Article By: Paul Wideman
Originally Published In The May 2011 Issue Of Cycle Source Magazine
I’ve wanted to write this article for some time now. I’ve heard the debate waged that 4130 chromoly is the be-all end-all when it comes to fabrication in the racing and powersports industries. I’ve also heard the exact opposite; moly is a waste of money and is just for big dollar racing outfits. The scariest thing is that I see up and comers, and even some dudes that have been around a while and should know better, using the wrong material in the wrong application in our business. Some responsibility needs to be seen here, guys. If you don’t know the proper way to weld, normalize, anneal, stress relive, etc, you shouldn’t be using the material. Maybe a little more research and a little less willy-nilly fab work, huh? Nestled here in the river valleys of Eastern Missouri are some of the world’s premier Pro-Stock and Pro-Mod chassis shops. These guys knock out cars that are running 300 mph in the quarter mile, and they know their stuff. I’ve had a handful of these cats work for me from time to time, and I’ll tell you, no one can weld like these guys; at least no one in the motorcycle industry. We’ve had lengthy discussions about this very debate; would a chopper frame or frontend benefit from the use of Chromoly tubing? I’ve always gotten the same answer from these wizards of molten metal, but that is just a response from the average Joe; usually a man that is just repeating the knowledge he has heard from the instructor in weld school or the old timer that taught him the ropes.
I wanted to dig a little deeper, providing an in-depth description of what material should be used in a respective application. While this is more info than your run of the mill, beer drinking, shop BS session might provide, this is still a small article in a motorcycle magazine. As with so many of our tech articles, this is intended to give a fairly educated overview and urge you to research and learn more for yourself. DO NOT take this article as Gospel, as I am merely gathering research I have accumulated over the years and trying to assemble it all in an intelligent fashion. If you are reading this and you are in the least bit uncertain, PLEASE speak with a professional. Your local welding supply store can point you in the direction of an authoritative voice. The AWS is always an incredible source of info as well. Chromoly is the name commonly used to describe 4130 steel. Two of the alloying elements in the 41xx series of metals are Chromium and Molybdenum, hence the name Chromoly. While the entire series contains very similar elements, 4130 is what most people are referring to when the term Chromoly is used. Mild 1020 DOM tube is the name given to what many people simply call DOM, or seamless tubing. DOM means Drawn Over Mandrel. Essentially the tubing is rolled and welded, then a mandrel is pulled through the tubing to precisely size the inside diameter and wall thickness, as well as smoothing the weld seam. This cold working of the material also improves the mechanical properties of DOM.c
The strength of materials such as Moly and DOM can be measured in various manners. The two primary measurements are tensile strength and yield strength, both measured in ksi, or kilo-pounds per square inch. Tensile strength is the maximum amount of stress a material can withstand while being pulled or stretched prior to necking. Necking is when the material’s cross section deforms due to the aforementioned stress. Yield strength is the maximum amount of stress a material can withstand without deforming plastically. Whereas tensile strength is tested by pulling the material, yield strength is tested by applying pressure from the side. Think of pulling a piece of tubing as the tensile strength test and then standing on the middle of it while the two ends are suspended as the yield test. A material can deform during the yield test but return to its original shape prior to the yield point. This is deforming elastically. So as you are standing on your tube for your homemade yield test, it may always return to the original shape. But when your friend stands on it too, it bends farther, surpassing the yield point and deforming plastically, permanently changed. Again, as stated earlier, this is only a brief outline of what goes into this science, and there are many other ways to measure the strength steel and tubing, such as flexural strength.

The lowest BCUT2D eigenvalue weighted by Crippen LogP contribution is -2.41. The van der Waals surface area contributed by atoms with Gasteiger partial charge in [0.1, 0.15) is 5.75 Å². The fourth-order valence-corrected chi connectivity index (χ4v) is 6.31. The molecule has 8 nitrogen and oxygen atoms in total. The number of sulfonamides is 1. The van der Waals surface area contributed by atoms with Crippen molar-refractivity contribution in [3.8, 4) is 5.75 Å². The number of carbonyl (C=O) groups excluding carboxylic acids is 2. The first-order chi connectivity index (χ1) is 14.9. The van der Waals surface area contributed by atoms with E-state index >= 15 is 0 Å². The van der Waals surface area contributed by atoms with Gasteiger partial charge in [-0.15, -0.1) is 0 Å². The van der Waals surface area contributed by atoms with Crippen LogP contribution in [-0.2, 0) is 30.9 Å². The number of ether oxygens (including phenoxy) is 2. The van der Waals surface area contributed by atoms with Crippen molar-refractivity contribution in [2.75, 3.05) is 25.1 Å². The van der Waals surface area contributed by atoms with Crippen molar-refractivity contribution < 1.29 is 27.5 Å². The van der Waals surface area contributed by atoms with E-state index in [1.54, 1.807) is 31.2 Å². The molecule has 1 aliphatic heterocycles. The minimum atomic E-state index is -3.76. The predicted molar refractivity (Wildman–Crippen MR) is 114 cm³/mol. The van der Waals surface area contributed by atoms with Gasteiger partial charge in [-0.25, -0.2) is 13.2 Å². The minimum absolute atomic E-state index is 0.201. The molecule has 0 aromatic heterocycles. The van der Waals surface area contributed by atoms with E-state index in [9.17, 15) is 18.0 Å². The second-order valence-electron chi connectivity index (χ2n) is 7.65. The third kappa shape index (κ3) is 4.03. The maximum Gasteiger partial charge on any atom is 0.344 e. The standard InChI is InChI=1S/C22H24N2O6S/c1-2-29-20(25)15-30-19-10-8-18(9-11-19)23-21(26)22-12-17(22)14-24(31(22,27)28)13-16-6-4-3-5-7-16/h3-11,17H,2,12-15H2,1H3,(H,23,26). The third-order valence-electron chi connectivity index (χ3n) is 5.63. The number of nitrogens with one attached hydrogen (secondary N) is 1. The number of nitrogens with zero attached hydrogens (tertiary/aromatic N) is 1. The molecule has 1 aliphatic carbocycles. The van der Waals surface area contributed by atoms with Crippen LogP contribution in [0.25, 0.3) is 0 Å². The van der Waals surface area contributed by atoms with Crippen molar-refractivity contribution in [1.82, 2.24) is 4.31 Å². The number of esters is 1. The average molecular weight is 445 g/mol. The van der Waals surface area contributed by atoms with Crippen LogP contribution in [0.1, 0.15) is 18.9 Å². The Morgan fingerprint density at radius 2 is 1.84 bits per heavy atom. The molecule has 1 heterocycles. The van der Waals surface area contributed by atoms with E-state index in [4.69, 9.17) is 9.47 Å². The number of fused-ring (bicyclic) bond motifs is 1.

For the most part Moly and DOM are very similar metals. A 1 ¼” x .120” wall of DOM will weigh exactly the same amount as its Chromoly counterpart. The tensile strength of Moly is approximately 90 ksi, while DOM is around 10% less at 80 ksi. Chromoly boasts a yield rate of around 80 ksi, while the DOM again falls a bit short at 70 ksi. These numbers do vary slightly. With this minimal amount of improvement from one material to the next, a great argument can be made that the weight savings gained using Chromoly are negligible compared to DOM in the motorcycle arena, as the amount of tubing used to build a frame or frontend is a drop in the bucket compared to a top fuel or funny car chassis. While the increased cost compared to the minute weight savings seems like enough reason to choose DOM over Moly, there is more to the debate here. OK, hang on to your seats, because it gets a little tricky here. When welding the joints of DOM, the Heat Affected Zone, or HAZ, will be of a Pearlite or Proeutectoid nature, which is a large grain structure and generally very ductile. When welding the same joint on Chromoly, the HAZ will form a Martensite micro-structure, which is extremely brittle. To bring the Moly up to the more desirable Pearlite, annealing is required. Any stress in the HAZ that has not been stress relieved or annealed will crack. This is why the NHRA only certifies a chassis for a certain period of time before it is required to step down a class, and be allowed a lower maximum speed. Many welders will preheat Moly prior welding to minimize thermal shock and reduce warpage, thus reducing stress in the HAZ. Where the Chromoly really accels is when it is properly heat treated. Heat treated 4130 will have a tensile strength of around 190 ksi and a yield strength of approximately 170 ksi!!! But, is your fabricator heat treating your frame? Essentially where this puts us is that un-heat treated 4130 will have just about the very same tensile strength and yield strength as the DOM, that is to say if they are made of the same material. But we fall short in two places; the first being that many fabricators use thinner wall Chromoly, because of the common misconception that Moly is the super material, so we need less to do more. Wrong. Thinner tubing equals less strength. Second, the lack of annealing or heat treating allows our HAZ to be brittle and VERY susceptible to work hardening; definitely a double whammy. Is annealing and stress relieving of a custom Springer needed to realize the true strength of a Chromoly structure? Yes, absolutely. Is it reasonable? I would argue not. The weight savings and strength gains are totally negated by the cost of material and labor, if done correctly, in our application. So, in short, 4130 is superior to DOM when heat treated and properly welded. If these steps are skipped, 4130 is far less desirable, and some would say dangerous. I am one of those that think it has no place in the motorcycle world. I am not saying 4130 has no place on your bike, because it certainly does; but only if the application calls for it. But sloppy work that cuts corners or bleeds of ignorance, that has no place around motorcycles. So, like I said earlier, if you are uncertain, ask an expert. Or just don’t do it. Until next month FTW, Paul- JFL